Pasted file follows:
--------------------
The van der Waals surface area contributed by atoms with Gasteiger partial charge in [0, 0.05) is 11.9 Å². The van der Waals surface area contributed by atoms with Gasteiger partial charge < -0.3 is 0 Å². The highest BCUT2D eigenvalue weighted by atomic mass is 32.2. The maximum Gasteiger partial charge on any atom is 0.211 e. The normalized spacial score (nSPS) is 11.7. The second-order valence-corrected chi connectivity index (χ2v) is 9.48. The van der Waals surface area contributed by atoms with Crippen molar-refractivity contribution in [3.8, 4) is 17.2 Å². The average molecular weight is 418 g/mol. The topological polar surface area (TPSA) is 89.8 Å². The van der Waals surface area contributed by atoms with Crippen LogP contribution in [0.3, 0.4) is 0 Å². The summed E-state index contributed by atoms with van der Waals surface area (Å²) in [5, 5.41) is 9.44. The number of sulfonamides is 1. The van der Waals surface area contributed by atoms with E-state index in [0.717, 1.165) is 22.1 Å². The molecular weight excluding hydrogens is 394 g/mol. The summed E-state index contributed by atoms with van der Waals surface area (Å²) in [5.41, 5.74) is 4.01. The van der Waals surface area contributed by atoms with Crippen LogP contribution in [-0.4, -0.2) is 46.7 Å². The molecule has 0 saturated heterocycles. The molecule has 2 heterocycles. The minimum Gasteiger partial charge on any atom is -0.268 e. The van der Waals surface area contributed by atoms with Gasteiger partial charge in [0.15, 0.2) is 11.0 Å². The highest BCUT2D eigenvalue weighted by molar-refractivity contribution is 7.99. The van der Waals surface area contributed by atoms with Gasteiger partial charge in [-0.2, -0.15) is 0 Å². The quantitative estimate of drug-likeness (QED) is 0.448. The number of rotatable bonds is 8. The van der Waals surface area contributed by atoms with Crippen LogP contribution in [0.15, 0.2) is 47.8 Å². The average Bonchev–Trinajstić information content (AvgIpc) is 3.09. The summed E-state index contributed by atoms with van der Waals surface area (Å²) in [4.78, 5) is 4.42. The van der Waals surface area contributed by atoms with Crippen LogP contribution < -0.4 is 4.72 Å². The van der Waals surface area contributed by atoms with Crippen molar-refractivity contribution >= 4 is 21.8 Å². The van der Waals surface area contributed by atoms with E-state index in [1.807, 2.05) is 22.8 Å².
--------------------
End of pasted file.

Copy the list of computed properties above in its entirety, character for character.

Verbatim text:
The van der Waals surface area contributed by atoms with Gasteiger partial charge in [0, 0.05) is 11.9 Å². The van der Waals surface area contributed by atoms with Gasteiger partial charge < -0.3 is 0 Å². The highest BCUT2D eigenvalue weighted by atomic mass is 32.2. The maximum Gasteiger partial charge on any atom is 0.211 e. The normalized spacial score (nSPS) is 11.7. The second-order valence-corrected chi connectivity index (χ2v) is 9.48. The van der Waals surface area contributed by atoms with Crippen molar-refractivity contribution in [3.8, 4) is 17.2 Å². The average molecular weight is 418 g/mol. The topological polar surface area (TPSA) is 89.8 Å². The van der Waals surface area contributed by atoms with Crippen LogP contribution in [0.3, 0.4) is 0 Å². The summed E-state index contributed by atoms with van der Waals surface area (Å²) in [5, 5.41) is 9.44. The number of sulfonamides is 1. The van der Waals surface area contributed by atoms with E-state index in [0.717, 1.165) is 22.1 Å². The molecular weight excluding hydrogens is 394 g/mol. The summed E-state index contributed by atoms with van der Waals surface area (Å²) in [5.41, 5.74) is 4.01. The van der Waals surface area contributed by atoms with Crippen LogP contribution in [-0.4, -0.2) is 46.7 Å². The molecule has 0 saturated heterocycles. The molecule has 2 heterocycles. The minimum Gasteiger partial charge on any atom is -0.268 e. The van der Waals surface area contributed by atoms with Gasteiger partial charge in [0.15, 0.2) is 11.0 Å². The highest BCUT2D eigenvalue weighted by molar-refractivity contribution is 7.99. The van der Waals surface area contributed by atoms with Gasteiger partial charge in [-0.2, -0.15) is 0 Å². The quantitative estimate of drug-likeness (QED) is 0.448. The number of rotatable bonds is 8. The van der Waals surface area contributed by atoms with Crippen LogP contribution in [0.15, 0.2) is 47.8 Å². The average Bonchev–Trinajstić information content (AvgIpc) is 3.09. The summed E-state index contributed by atoms with van der Waals surface area (Å²) in [4.78, 5) is 4.42. The van der Waals surface area contributed by atoms with Crippen LogP contribution < -0.4 is 4.72 Å². The van der Waals surface area contributed by atoms with Crippen molar-refractivity contribution >= 4 is 21.8 Å². The van der Waals surface area contributed by atoms with E-state index in [1.807, 2.05) is 22.8 Å².